By Kerensa Cadenas | Women and Hollywood June 3, 2013 at 12:46PM
Last week, in a conversation with Rep. Rosa DeLaura, D-Conn., Geena Davis spoke to the Motion Picture Association of American about the lack of opportunities and the dismal statistics for women working in Hollywood. Davis touched upon many topics including ageism in Hollywood and citing her own experiences trying to get parts as she's aged.
I believed that the fate of female actors, where they seem to stop getting so many female parts when they hit 40 would not apply to me because I had been different. But it's like falling off a cliff. I was averaging about 1 movie a year, and in my forties, I made one movie. And it's not that I wasn't offered any parts, but I wasn't offered those kinds of parts. And I was so inspired to play unique characters and to do different things, that to be the girlfriend of whoever gets to have the exciting adventure didn't appeal to me. ...If you ever read, at some point, that I've signed on to play Sean Connery's comatose wife, that's about the right Hollywood age, you'll know I'm broke.
Davis also spoke about the underrepresentation of women in Hollywood, specifically focusing on how in crowd scenes only 17% are women--a statistic that hasn't changed since 1946.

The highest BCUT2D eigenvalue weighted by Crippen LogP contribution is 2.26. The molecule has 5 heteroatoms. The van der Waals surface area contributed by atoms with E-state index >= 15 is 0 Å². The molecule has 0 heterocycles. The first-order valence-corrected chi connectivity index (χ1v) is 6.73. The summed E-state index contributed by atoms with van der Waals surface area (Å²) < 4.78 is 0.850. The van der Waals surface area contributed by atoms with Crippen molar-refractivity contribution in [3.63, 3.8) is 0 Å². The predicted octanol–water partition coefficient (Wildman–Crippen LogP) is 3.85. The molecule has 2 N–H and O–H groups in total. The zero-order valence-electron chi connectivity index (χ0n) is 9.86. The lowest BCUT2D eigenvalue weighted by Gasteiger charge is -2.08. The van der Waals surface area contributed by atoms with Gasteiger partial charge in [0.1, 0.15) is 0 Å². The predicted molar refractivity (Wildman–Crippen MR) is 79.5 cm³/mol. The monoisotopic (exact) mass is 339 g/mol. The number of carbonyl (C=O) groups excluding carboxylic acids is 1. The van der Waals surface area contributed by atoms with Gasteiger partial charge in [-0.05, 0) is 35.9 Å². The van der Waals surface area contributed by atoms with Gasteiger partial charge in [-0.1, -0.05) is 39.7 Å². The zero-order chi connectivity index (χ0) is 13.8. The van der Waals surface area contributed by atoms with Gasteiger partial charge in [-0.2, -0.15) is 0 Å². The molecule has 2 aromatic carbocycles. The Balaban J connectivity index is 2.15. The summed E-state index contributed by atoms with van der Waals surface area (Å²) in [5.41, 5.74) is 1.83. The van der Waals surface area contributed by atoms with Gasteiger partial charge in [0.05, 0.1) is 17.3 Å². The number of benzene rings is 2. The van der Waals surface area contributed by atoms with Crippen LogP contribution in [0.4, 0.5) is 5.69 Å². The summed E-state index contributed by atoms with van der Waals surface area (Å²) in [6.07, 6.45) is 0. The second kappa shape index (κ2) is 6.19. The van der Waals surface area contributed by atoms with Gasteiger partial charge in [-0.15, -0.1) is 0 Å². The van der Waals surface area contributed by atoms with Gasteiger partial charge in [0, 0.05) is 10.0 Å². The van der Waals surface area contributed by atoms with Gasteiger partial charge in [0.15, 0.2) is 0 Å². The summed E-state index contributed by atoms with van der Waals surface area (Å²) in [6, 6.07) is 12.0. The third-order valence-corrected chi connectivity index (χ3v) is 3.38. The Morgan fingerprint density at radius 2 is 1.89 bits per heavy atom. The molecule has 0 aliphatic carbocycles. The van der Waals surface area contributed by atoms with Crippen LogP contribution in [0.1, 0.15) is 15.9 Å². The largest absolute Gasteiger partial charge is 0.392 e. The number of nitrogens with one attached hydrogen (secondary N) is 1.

She also says that despite the economic success of female led or created films, Hollywood is still very much convinced that these kinds of projects are a financial risk.
I noticed this phenomenon first after Thelma and Louise came out and all the press said 'Now this is a big hit and it changes the entire landscape and there are going to be so many female road movies or buddy comedies,' and there were none. We never get any momentum going.
Davis didn't want to talk target numbers or quotas for women working within Hollywood because "a sense of freedom" about those things are needed. But she did cite that educating executives has been helpful because many didn't even realize there was a problem.
We did a survey of everyone who had heard the research [produced by the Geena Davis Institute], and 63 percent of the people said that what they learned had changed two or more of their projects, where they added more female characters, or changed the dialogue, or put more clothes on them. So we feel like we will, in a few years, be able to change the ratio for the same time since 1946.
No improvement since 1946. But thank goodness for Geena Davis who keeps on keeping on.